Jeremy Warner: Myners wants to force investors to be more engaged

Outlook Lord Myners, the minister for the City, made an appropriate stand-in guest speaker for the Investment Management Association's annual dinner the other night, because the man who was meant to give the speech was none other than John McFall, chairman of the very same Treasury select committee of MPs which has just issued a scathing report on Lord Myners' handling of Sir Fred Goodwin's pension. In it, Lord Myners is accused of naivety and failure to grasp the issue.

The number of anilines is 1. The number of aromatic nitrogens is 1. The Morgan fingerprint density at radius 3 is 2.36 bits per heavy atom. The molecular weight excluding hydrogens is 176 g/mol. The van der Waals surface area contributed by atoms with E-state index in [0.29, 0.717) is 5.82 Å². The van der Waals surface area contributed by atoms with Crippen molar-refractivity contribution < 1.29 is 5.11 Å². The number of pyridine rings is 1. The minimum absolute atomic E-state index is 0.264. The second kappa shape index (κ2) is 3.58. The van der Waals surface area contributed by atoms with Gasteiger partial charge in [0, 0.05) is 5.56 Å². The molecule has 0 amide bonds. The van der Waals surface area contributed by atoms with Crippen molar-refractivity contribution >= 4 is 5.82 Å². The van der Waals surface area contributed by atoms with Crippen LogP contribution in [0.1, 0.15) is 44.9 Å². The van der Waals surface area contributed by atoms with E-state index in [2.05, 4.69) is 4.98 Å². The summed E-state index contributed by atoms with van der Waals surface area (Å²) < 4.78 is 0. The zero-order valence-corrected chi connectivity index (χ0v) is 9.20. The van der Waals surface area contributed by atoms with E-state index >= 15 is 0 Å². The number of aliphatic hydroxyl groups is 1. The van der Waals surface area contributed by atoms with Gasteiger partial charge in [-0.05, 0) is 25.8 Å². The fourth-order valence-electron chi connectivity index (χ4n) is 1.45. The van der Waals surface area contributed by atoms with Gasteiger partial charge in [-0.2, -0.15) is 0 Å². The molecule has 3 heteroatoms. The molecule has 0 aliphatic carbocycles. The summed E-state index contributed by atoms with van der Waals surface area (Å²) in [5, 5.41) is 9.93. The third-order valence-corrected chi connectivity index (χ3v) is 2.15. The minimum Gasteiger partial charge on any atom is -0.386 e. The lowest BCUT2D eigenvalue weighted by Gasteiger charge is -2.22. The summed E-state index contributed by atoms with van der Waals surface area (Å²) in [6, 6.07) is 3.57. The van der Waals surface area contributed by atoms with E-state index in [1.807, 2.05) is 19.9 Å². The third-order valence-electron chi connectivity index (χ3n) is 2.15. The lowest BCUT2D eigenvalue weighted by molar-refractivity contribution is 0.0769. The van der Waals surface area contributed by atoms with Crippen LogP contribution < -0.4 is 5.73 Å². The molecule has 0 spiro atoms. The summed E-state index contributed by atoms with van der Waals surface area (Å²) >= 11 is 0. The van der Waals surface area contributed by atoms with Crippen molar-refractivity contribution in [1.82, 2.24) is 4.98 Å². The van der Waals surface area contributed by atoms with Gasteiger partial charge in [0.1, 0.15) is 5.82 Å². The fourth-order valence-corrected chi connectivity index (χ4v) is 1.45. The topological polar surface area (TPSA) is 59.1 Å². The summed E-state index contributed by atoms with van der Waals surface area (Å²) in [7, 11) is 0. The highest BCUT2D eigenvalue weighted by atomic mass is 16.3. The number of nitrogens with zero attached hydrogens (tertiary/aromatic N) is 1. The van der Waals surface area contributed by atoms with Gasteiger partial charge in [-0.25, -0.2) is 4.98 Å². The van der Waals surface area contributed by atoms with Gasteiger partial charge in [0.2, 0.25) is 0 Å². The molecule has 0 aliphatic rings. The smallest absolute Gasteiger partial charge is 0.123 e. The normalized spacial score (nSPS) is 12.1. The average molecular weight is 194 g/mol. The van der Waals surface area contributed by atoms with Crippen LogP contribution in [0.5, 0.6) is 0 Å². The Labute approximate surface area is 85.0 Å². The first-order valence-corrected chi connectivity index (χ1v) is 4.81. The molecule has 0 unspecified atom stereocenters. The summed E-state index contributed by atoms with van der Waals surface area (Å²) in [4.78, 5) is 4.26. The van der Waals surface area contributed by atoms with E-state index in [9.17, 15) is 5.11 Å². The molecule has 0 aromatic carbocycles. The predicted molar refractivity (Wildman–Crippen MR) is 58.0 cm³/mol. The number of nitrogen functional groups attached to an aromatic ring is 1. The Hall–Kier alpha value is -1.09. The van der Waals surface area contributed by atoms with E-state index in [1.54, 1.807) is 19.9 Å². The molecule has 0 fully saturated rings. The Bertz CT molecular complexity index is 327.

Inevitably, Lord Myners was determined to take a tit-for-tat dig at now tainted reputation of members of the House of Commons. Mr McFall's speaking fee had obviously risen beyond the means of the IMA, he joked. Yet even he felt inclined to agree with one of the committee's core observations: that the banking crisis amounted to a massive failure in corporate governance in which institutional investors were directly culpable. These failings were very much the subject of Lord Myners' speech. The peer is a former fund manager himself and has been banging on about such shortcomings ever since 2001, when he penned a review of institutional investment for the Government in the wake of the last big systemic failure in corporate governance practice.